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(how to tell the biblical story
in a way that makes a difference)

Does the narrative-historical method distort New Testament christology?

My response to deon’s two lengthy and thoughtful comments (see the last piece on Jesus as Alpha and Omega) on how the narrative-historical approach potentially distorts crucial elements of New Testament christology has grown rather long, so I have posted it separately. But it remains a response to comments on another post and may not make too much sense in isolation. It was also done in a bit of a hurry, so it may not make much sense at all. I’ve slightly edited deon’s text.

13 Nov 2018

Towards the end of the book of Revelation John hears somebody say: “Behold, I am coming soon, bringing my recompense with me, to repay each one for what he has done. I am the Alpha and the Omega, the first and the last, the beginning and the end” (Rev. 22:12–13). This is presumably Jesus speaking (cf. 22:16); and...

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7 Nov 2018

The New Testament narrative at every point is directed towards future events, from John the Baptist’s announcement that the bad trees of Israel would be cut down and burned in the fire to John the Seer’s vision of a new heaven and a new earth. I say “events”—plural—because I don’t think the standard modern...

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2 Nov 2018

In Revelation 21:22-26 John describes a situation in which the new Jerusalem is surrounded by the nations, which walk by its light, and the kings of these nations bring their “glory and honour” into the city. Despite the fact that the gates of the city will always be open, nothing unclean, nor any detestable or...

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1 Nov 2018

Professor James Dunn gave a class yesterday at the London School of Theology for a mixed group of undergraduates, research students, and the teaching body. The topic was “Jesus according to Jesus”, which was taken from his forthcoming book Jesus According to the New Testament. He took us on a leisurely...

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24 Oct 2018

I started out with the intention of explaining what appears to be the persistence of bad things and bad people in the new heaven and new earth described in Revelation 21-22. John tells us that the gates of the new Jerusalem that is seen descending from God will never be shut, but “nothing unclean will ever enter it...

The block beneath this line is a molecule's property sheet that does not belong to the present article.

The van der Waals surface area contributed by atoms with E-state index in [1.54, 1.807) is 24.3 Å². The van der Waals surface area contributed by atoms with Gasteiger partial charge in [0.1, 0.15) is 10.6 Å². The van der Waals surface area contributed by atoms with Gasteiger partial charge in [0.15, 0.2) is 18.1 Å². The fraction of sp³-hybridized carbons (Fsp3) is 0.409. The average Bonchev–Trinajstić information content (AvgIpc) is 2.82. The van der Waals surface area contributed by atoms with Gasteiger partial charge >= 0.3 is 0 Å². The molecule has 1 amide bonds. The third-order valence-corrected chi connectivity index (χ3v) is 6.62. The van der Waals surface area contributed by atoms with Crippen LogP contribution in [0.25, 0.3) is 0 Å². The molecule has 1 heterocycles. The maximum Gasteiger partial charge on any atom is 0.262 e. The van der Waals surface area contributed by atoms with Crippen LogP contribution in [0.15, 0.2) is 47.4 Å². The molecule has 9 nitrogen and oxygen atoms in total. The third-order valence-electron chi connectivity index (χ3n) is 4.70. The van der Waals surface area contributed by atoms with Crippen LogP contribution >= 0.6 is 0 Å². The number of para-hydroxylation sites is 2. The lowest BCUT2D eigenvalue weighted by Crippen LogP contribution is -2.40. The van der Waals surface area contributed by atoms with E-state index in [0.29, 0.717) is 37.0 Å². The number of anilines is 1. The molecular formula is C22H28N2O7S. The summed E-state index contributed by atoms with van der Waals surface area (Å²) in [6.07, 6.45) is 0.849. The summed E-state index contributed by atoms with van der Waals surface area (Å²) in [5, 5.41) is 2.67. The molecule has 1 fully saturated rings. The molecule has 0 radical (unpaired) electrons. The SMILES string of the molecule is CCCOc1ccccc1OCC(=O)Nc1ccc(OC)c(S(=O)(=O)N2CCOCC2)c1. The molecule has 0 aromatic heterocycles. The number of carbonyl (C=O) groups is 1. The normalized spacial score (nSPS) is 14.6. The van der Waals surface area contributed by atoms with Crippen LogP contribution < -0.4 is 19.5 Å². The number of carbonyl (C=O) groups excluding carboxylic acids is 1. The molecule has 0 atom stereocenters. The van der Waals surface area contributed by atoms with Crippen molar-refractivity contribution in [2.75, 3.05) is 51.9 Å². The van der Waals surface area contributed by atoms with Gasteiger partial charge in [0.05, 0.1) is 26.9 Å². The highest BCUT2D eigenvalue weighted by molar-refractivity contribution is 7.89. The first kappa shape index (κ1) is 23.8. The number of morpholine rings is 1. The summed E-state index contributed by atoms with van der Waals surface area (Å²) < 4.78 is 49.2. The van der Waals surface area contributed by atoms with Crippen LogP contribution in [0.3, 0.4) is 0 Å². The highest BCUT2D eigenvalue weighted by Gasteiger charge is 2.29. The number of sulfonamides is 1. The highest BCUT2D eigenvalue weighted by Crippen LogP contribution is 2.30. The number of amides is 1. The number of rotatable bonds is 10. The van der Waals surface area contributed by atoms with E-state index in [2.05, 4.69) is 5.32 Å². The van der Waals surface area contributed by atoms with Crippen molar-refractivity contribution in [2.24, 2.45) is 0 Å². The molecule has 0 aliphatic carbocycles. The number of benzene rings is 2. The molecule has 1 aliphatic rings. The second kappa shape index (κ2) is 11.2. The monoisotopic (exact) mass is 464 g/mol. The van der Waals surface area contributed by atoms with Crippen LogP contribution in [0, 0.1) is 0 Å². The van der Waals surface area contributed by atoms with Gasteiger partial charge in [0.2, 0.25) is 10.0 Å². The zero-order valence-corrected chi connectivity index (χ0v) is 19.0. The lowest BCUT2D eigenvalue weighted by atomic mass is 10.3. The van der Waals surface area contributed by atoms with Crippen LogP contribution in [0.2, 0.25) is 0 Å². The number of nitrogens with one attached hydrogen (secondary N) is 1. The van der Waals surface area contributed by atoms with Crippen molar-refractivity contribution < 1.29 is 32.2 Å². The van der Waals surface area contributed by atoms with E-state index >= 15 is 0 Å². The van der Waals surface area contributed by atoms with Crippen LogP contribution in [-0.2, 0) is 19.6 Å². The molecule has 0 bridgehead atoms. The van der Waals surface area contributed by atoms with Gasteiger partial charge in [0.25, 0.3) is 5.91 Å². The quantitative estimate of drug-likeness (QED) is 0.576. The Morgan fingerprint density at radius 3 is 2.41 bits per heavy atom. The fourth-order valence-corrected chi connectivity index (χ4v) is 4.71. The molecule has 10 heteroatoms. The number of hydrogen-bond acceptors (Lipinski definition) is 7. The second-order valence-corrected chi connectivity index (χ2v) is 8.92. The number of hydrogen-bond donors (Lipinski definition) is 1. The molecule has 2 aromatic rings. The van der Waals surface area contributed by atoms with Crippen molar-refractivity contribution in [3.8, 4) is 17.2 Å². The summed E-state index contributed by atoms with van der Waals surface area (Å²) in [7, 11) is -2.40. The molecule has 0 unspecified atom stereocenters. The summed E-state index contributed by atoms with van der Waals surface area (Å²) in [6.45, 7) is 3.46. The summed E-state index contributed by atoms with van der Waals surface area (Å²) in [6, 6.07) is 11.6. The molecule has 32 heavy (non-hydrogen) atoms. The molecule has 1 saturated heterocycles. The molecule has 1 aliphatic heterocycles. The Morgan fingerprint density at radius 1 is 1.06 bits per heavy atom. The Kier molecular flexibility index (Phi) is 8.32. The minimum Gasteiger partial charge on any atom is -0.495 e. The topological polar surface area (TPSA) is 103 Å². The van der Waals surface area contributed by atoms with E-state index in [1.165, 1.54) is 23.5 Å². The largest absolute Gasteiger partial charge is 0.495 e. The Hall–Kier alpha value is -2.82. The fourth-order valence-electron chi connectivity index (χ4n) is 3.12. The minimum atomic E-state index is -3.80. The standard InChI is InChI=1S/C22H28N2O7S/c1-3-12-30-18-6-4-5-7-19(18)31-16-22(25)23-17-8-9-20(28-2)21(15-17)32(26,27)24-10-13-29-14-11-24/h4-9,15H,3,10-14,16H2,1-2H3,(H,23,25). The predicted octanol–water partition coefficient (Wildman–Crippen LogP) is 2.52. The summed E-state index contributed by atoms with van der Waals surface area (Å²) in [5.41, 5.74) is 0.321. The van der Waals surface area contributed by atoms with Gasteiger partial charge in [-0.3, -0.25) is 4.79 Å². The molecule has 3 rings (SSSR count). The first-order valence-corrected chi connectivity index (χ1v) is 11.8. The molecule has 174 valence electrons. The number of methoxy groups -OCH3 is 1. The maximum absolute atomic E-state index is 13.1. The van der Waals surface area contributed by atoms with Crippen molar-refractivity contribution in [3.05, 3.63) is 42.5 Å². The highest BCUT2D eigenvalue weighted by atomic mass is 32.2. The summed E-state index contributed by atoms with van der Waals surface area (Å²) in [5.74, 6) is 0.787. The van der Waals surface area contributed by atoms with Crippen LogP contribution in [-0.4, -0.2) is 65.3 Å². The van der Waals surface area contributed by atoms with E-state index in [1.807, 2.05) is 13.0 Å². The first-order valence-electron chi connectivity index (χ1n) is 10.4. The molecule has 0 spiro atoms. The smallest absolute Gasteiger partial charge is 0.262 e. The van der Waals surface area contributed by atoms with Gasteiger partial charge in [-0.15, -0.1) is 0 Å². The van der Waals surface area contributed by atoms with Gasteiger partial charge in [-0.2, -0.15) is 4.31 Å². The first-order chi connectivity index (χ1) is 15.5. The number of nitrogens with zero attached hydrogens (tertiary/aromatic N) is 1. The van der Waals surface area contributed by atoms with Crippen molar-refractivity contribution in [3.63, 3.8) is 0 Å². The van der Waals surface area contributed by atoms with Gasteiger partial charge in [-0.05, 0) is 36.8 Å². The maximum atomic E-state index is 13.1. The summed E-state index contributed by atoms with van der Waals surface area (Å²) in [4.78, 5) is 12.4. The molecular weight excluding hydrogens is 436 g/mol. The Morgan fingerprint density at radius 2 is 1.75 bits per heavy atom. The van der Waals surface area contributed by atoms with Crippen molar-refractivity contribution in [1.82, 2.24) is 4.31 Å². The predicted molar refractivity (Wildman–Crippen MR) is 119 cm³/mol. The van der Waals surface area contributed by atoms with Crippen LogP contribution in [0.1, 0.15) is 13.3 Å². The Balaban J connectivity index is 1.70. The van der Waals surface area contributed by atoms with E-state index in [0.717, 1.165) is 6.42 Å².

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18 Oct 2018

This is the script for the recent podcast of the same name for those who prefer the sound of the voice in their head.

Here’s the question that I want to address. It was sent to me by someone who gets the narrative-historical approach to reading the Bible and is wondering whether it has anything...

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16 Oct 2018

If you’re looking for a good example of how conservative evangelicalism gets the Jesus story wrong (albeit with the best of intentions), look no further than this piece on The Gospel Coalition site, in which Steve Mathewson asks, “Why Did Jesus Say He Will Crush Some to Pieces?”

It has to do with the parable...

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11 Oct 2018

On my blog and in a few books I argue against the theological interpretation of scripture and for a consistently narrative-historical interpretation of scripture. Why? Because the method makes much better sense of the texts. But can it do more than that? Can it give us better answers to the big questions...

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